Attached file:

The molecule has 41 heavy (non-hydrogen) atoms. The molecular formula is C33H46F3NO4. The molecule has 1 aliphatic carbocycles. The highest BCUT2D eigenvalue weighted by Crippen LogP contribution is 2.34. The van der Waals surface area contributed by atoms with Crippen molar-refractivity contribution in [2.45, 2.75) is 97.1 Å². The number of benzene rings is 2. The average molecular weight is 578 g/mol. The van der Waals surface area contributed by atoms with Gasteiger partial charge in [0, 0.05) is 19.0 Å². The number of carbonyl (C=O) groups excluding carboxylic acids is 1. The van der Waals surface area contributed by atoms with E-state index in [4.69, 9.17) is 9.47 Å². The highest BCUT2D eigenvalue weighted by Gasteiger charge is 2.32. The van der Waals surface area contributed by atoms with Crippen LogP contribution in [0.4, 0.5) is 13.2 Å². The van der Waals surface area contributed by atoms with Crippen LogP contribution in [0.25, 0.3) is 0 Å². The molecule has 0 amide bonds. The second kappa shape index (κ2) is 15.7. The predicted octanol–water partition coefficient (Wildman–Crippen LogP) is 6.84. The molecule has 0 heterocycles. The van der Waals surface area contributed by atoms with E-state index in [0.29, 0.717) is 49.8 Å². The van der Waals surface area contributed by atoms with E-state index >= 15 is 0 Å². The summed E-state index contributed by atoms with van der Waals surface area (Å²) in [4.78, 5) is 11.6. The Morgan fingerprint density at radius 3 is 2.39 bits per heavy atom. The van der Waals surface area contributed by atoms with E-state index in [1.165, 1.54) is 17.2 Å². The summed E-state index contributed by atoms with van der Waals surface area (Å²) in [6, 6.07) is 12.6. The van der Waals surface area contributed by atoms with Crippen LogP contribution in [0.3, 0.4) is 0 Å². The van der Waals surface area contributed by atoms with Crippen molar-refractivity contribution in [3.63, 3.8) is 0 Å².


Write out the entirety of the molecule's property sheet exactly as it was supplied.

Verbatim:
The molecule has 41 heavy (non-hydrogen) atoms. The molecular formula is C33H46F3NO4. The molecule has 1 aliphatic carbocycles. The highest BCUT2D eigenvalue weighted by Crippen LogP contribution is 2.34. The van der Waals surface area contributed by atoms with Crippen molar-refractivity contribution in [2.45, 2.75) is 97.1 Å². The number of benzene rings is 2. The average molecular weight is 578 g/mol. The van der Waals surface area contributed by atoms with Gasteiger partial charge in [0, 0.05) is 19.0 Å². The number of carbonyl (C=O) groups excluding carboxylic acids is 1. The van der Waals surface area contributed by atoms with E-state index in [4.69, 9.17) is 9.47 Å². The highest BCUT2D eigenvalue weighted by Gasteiger charge is 2.32. The van der Waals surface area contributed by atoms with Crippen LogP contribution in [0.4, 0.5) is 13.2 Å². The van der Waals surface area contributed by atoms with Crippen LogP contribution in [0.25, 0.3) is 0 Å². The molecule has 0 amide bonds. The second kappa shape index (κ2) is 15.7. The predicted octanol–water partition coefficient (Wildman–Crippen LogP) is 6.84. The molecule has 0 heterocycles. The van der Waals surface area contributed by atoms with E-state index in [0.29, 0.717) is 49.8 Å². The van der Waals surface area contributed by atoms with E-state index >= 15 is 0 Å². The summed E-state index contributed by atoms with van der Waals surface area (Å²) in [4.78, 5) is 11.6. The Morgan fingerprint density at radius 3 is 2.39 bits per heavy atom. The van der Waals surface area contributed by atoms with E-state index in [1.165, 1.54) is 17.2 Å². The summed E-state index contributed by atoms with van der Waals surface area (Å²) in [6, 6.07) is 12.6. The van der Waals surface area contributed by atoms with Crippen LogP contribution in [0.3, 0.4) is 0 Å². The van der Waals surface area contributed by atoms with Crippen molar-refractivity contribution in [3.63, 3.8) is 0 Å².